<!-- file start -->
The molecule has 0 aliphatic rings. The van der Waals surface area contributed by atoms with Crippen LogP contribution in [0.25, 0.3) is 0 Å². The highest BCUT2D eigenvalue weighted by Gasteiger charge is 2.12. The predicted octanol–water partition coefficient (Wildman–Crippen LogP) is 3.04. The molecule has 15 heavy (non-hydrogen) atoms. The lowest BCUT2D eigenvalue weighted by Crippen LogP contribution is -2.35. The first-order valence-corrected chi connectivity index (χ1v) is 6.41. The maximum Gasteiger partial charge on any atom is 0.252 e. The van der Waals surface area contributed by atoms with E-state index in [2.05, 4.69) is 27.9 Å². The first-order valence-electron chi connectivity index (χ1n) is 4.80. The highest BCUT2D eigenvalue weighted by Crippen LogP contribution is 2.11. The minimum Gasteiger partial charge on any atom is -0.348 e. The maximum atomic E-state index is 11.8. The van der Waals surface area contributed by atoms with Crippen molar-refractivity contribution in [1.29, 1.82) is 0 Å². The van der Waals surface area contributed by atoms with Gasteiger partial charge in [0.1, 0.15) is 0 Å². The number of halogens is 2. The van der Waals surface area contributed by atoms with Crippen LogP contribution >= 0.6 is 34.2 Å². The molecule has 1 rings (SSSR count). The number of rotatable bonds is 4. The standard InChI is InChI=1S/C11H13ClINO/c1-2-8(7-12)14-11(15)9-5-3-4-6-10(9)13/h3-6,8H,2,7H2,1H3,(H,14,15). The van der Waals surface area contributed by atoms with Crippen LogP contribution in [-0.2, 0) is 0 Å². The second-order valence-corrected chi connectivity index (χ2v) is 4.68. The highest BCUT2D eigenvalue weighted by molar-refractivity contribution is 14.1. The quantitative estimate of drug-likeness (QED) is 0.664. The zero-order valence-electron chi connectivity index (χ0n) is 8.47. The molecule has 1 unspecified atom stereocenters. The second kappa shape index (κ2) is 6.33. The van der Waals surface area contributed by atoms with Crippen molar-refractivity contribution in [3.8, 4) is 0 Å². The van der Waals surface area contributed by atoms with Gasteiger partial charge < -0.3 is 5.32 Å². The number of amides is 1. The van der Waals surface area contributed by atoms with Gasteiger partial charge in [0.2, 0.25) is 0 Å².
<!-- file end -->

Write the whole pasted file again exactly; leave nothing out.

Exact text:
The molecule has 0 aliphatic rings. The van der Waals surface area contributed by atoms with Crippen LogP contribution in [0.25, 0.3) is 0 Å². The highest BCUT2D eigenvalue weighted by Gasteiger charge is 2.12. The predicted octanol–water partition coefficient (Wildman–Crippen LogP) is 3.04. The molecule has 15 heavy (non-hydrogen) atoms. The lowest BCUT2D eigenvalue weighted by Crippen LogP contribution is -2.35. The first-order valence-corrected chi connectivity index (χ1v) is 6.41. The maximum Gasteiger partial charge on any atom is 0.252 e. The van der Waals surface area contributed by atoms with E-state index in [2.05, 4.69) is 27.9 Å². The first-order valence-electron chi connectivity index (χ1n) is 4.80. The highest BCUT2D eigenvalue weighted by Crippen LogP contribution is 2.11. The minimum Gasteiger partial charge on any atom is -0.348 e. The maximum atomic E-state index is 11.8. The van der Waals surface area contributed by atoms with Crippen molar-refractivity contribution in [1.29, 1.82) is 0 Å². The van der Waals surface area contributed by atoms with Gasteiger partial charge in [0.1, 0.15) is 0 Å². The number of halogens is 2. The van der Waals surface area contributed by atoms with Crippen LogP contribution >= 0.6 is 34.2 Å². The molecule has 1 rings (SSSR count). The number of rotatable bonds is 4. The standard InChI is InChI=1S/C11H13ClINO/c1-2-8(7-12)14-11(15)9-5-3-4-6-10(9)13/h3-6,8H,2,7H2,1H3,(H,14,15). The van der Waals surface area contributed by atoms with Crippen LogP contribution in [-0.2, 0) is 0 Å². The second-order valence-corrected chi connectivity index (χ2v) is 4.68. The highest BCUT2D eigenvalue weighted by molar-refractivity contribution is 14.1. The quantitative estimate of drug-likeness (QED) is 0.664. The zero-order valence-electron chi connectivity index (χ0n) is 8.47. The molecule has 1 unspecified atom stereocenters. The second kappa shape index (κ2) is 6.33. The van der Waals surface area contributed by atoms with Crippen molar-refractivity contribution in [3.8, 4) is 0 Å². The van der Waals surface area contributed by atoms with Gasteiger partial charge < -0.3 is 5.32 Å². The number of amides is 1. The van der Waals surface area contributed by atoms with Gasteiger partial charge in [0.2, 0.25) is 0 Å².